Sunday, February 19, 2017


Recently my enthusiasm for the veggie garden and growing veggies has been waning, hopefully that's about to change.

There's been various reasons for this but at the top of the list I've been finding it difficult to grow veggies just for myself.

It seems like a lot of effort to grow just one bean bush or three carrots at a time. Also the weather, aka, the rain gods, have fallen asleep at the wheel and apart from one 75 mm fall on the 3rd of January we've had nothing worth counting since the first week of September last year. And on top of all that we've also had an endless run of above 30° plus temperatures including a record 40° day in February. And on my porous red soil that makes it almost impossible to grow much without a lot of extra work mulching and shading plants from the hot sun and not to mention a water bill that makes buying veggies a more common sense idea.

Over the last two or so weeks that has changed. The temperatures are starting to drop, hopefully, and after a recent conversation with my daughter where she expressed her desire to eat more fresh veggies I'm feeling inspired to grow again.

The plan is to see if I can grow a basket of fresh veggies a week that I can take to my daughter that she can then use in her cooking.

I'll keep it simple at first with beans, beetroot, carrots, a few radish some lettuce and a turnip or two.

I’m also looking forward to taking a basket full of bounty over and discussing possible uses and recipes for the veggies with her.

My long term goal is to sneakily get her enthused about fresh veggies to the point where she will want to learn how to grow her own.

Coming into the cooler months there will also be an opportunity to get some herbs and leafy greens in as well, things like silverbeet, spinach, coriander, and parsley.

Very keen to see how all this works out. I'll keep you informed of my progress.

There's also something else that's been inspiring me too but I'll leave that for another day.



Saturday, January 28, 2017

Organic Gardener. Mar/Apr.

For the few of you who don't read the Organic gardener magazine then I'd like to recommend the Mar/Apr 2017 edition.

Mine came in the mail yesterday so it won't be long before it hits the newsagents. 

I spent the morning reading it from cover to cover and feel so much wiser.

There's a great feature on 'Urban Farming' a growing trend world wide.

  •  Paul West suggest a plan for growing year round vegies
  • How to grow and use parsley
  • Growing Leeks
  • Raising Quail
  • Putting up barriers to stop critters eating your produce. 
  • Recipes
  • What to do for autumn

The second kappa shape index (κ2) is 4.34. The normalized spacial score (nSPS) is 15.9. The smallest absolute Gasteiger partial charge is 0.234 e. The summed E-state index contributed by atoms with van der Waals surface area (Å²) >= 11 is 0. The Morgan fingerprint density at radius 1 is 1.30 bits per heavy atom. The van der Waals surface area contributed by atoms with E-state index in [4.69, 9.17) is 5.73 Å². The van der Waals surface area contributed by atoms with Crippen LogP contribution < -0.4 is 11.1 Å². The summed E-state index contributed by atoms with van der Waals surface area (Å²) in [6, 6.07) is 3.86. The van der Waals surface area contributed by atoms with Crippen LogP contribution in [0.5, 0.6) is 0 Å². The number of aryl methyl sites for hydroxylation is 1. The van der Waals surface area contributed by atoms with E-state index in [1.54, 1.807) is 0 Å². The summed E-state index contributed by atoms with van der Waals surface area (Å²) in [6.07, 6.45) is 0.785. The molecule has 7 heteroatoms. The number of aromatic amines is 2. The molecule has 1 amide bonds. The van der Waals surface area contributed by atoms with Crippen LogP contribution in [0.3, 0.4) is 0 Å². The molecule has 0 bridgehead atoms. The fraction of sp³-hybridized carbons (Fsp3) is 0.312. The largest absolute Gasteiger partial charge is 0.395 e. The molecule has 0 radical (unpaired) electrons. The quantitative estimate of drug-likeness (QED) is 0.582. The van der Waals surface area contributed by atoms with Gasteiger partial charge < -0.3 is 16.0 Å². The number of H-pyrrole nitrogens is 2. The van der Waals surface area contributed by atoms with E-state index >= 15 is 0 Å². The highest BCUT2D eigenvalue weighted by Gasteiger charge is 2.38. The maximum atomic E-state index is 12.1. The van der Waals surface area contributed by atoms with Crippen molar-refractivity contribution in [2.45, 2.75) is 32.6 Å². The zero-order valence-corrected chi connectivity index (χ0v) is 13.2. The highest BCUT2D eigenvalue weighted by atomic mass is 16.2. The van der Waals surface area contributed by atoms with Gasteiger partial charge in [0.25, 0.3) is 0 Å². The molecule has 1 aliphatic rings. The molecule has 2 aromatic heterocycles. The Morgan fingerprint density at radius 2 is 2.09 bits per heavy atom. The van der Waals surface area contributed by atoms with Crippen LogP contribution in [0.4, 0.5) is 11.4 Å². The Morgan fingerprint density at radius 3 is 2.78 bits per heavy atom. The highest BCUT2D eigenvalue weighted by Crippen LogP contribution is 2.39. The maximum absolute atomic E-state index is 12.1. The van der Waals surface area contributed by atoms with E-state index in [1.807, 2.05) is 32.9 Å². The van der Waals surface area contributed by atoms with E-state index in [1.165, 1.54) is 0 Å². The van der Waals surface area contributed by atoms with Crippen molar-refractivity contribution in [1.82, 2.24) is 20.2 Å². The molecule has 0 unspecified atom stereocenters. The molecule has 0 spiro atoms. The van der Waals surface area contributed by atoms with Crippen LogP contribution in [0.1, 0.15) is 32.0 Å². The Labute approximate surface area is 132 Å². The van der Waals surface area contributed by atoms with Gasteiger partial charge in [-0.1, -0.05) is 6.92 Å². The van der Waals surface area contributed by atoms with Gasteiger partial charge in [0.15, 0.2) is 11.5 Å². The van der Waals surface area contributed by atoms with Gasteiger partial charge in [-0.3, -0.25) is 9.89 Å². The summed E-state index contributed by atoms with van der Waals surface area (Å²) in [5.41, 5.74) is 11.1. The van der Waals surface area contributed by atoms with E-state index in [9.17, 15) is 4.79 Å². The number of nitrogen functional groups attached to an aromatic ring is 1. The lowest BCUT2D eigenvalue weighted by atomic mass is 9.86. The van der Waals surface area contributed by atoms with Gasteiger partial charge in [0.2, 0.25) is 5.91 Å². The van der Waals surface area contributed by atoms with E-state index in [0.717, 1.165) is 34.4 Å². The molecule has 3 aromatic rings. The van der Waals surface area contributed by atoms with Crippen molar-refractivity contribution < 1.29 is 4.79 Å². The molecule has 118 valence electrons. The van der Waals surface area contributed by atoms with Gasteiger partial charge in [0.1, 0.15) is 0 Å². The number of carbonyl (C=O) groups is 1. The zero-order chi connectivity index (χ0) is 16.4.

And on and on it goes.

Probably the most jam packed and informative issue I've read for a while. 

Do yourself a favour and grab a copy!



Thursday, January 12, 2017

Seasol "Super Soil Wetter and Conditioner."

Image may contain: plant, outdoor and natureIt's not very often I'll go out of my way to actively promote a product but when I find one that works then I don't mind giving them a shout out.

The product I'm talking about is Seasol "Super Soil Wetter and Conditioner."

I find that during and after the high temperatures of Summer my soil is baked and forms an impervious to water crust. It doesn't matter if I mulch or try break up the crust by cultivating the soil surface, I can't get water to soak in. But after one or two applications of #Seasol "Super Soil Wetter and Conditioner" and all bets are off.

The soil just drinks up any water I apply to the garden and the veggies love it.

Exhibit A. Corn that I recently planted was growing well after three inches of rain but a run of over thirty degree days saw a tough to wet crust form. Fifty millimeters of Seasol in a nine litre watering can applied over the soil surface and we're back in business and the corn is loving the heat.

 So, if, like me, you are having trouble getting your soil to take up the water you're putting on your garden then I'd recommend giving some #Seasol "Super Soil Wetter and Conditioner" a go.



Sunday, January 8, 2017


Whoo woo, the corn's a ready.

Somehow on minimum rain and watering I still managed a few cobs of corn (there's more to come).

As far as I'm concerned, even if you've climbed Mt Everest or swum the English Channel, you haven't lived until you've eaten a freshly picked cob of backyard corn.

Oh, and it's still not too late to plant some, though from seed might be a stretch, depending on your climate, but bung in a punnet of seedlings and away you go.



Sunday, December 25, 2016

Merry Christmas.

Well, it a fine and sunny day here today at My Veggie Garden which, considering it's Christmas day, means I didn't get my Christmas wish.

After next to no useful rainfall since the beginning of Spring and the price of using town water making veggie growing financially unviable I was pinning my hopes on a wet Christmas.

I've only got a small patch of corn and potatoes and a few tomato plants to water but I'm not planting until the weather is a little more conducive to growing.

Merry Christmas from My Veggie Garden and a happy new year.